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Glass in buildings

Glass and buildings have a centuries-old intertwined history. Glass products have always been used to bring daylight into buildings and provide a view to the outside world. However, thanks to the continuous improvement in thermal insulation, glazing has now become an essential element of sustainable buildings.


Thermal insulation and energy performance

Technological innovation such as the use of double and triple glazed units with inert gas filling and invisible low-emissivity coatings have significantly improved the insulation properties of windows and facades. As such, these modern glazing solutions contribute to improving the energy performance of buildings by providing a positive energy balance to the building envelope as well as by reducing needs for artificial lighting. As a matter of fact, many energy and thermal simulations suggest that, in most European climates and for most building types, the average glazed surface to floor ratio should be increased.

Daylight provision

By providing daylight into buildings and a visual connection to the outside world, glazing products bring occupants all the benefits associated with natural daylight in terms of health, comfort and well-being, while enhancing the visual quality and aesthetic of internal spaces. Thus, getting daylight into buildings is a key element of sustainable building design.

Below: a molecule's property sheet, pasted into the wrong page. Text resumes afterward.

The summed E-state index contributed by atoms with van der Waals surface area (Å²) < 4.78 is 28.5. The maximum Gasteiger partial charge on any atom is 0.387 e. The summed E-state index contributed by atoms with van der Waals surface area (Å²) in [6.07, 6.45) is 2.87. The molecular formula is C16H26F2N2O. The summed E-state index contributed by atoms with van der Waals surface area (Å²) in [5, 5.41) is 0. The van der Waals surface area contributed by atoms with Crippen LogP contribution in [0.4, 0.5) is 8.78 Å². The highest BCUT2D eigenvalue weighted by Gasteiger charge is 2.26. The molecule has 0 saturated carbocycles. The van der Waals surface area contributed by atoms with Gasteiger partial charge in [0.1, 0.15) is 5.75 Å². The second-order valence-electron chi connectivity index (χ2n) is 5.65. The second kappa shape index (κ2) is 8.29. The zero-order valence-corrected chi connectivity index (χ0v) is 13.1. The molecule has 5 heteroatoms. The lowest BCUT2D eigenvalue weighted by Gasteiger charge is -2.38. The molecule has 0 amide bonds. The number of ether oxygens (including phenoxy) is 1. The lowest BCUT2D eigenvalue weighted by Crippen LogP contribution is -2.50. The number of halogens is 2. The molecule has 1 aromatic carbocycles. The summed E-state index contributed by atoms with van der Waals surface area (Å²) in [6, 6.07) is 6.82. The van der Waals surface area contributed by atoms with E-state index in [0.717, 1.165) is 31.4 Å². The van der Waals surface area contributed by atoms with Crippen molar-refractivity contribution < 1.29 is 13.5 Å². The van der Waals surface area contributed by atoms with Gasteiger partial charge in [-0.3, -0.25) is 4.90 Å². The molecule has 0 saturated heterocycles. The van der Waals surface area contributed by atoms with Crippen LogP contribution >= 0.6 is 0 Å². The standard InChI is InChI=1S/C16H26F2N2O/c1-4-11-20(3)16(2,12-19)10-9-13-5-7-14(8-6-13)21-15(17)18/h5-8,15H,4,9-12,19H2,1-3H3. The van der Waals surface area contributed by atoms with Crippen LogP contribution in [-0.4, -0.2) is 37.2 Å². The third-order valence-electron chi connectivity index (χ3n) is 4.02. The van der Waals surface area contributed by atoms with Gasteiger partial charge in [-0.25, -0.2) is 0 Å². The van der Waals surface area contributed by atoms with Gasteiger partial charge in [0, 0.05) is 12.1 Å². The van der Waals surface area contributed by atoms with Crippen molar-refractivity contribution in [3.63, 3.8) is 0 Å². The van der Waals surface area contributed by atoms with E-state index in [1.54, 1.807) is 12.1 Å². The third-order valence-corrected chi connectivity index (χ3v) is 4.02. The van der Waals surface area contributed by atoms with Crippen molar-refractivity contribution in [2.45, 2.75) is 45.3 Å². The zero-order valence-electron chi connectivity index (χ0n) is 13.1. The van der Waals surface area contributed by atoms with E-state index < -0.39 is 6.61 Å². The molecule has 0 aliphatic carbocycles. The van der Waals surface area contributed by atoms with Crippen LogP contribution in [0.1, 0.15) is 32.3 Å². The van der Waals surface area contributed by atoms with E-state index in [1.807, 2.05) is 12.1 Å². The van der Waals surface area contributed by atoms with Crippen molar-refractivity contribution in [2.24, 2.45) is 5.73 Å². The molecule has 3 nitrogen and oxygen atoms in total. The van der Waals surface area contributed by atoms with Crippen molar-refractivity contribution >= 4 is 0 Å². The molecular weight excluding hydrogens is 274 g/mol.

Outstanding environmental performance

Glass products generate minimal environmental impacts over building’s full life-cycle phases, which make glass a material of choice for sustainable buildings. Glass is made of abundant non-polluting raw materials; its manufacturing process is highly energy efficient and it generates little waste. What is more, glass is fully recyclable and could be easily recycled at the end-of-life stage of buildings provided adequate collection and recycling schemes are put in place.


Glass for Europe's position paper on sustainable buildings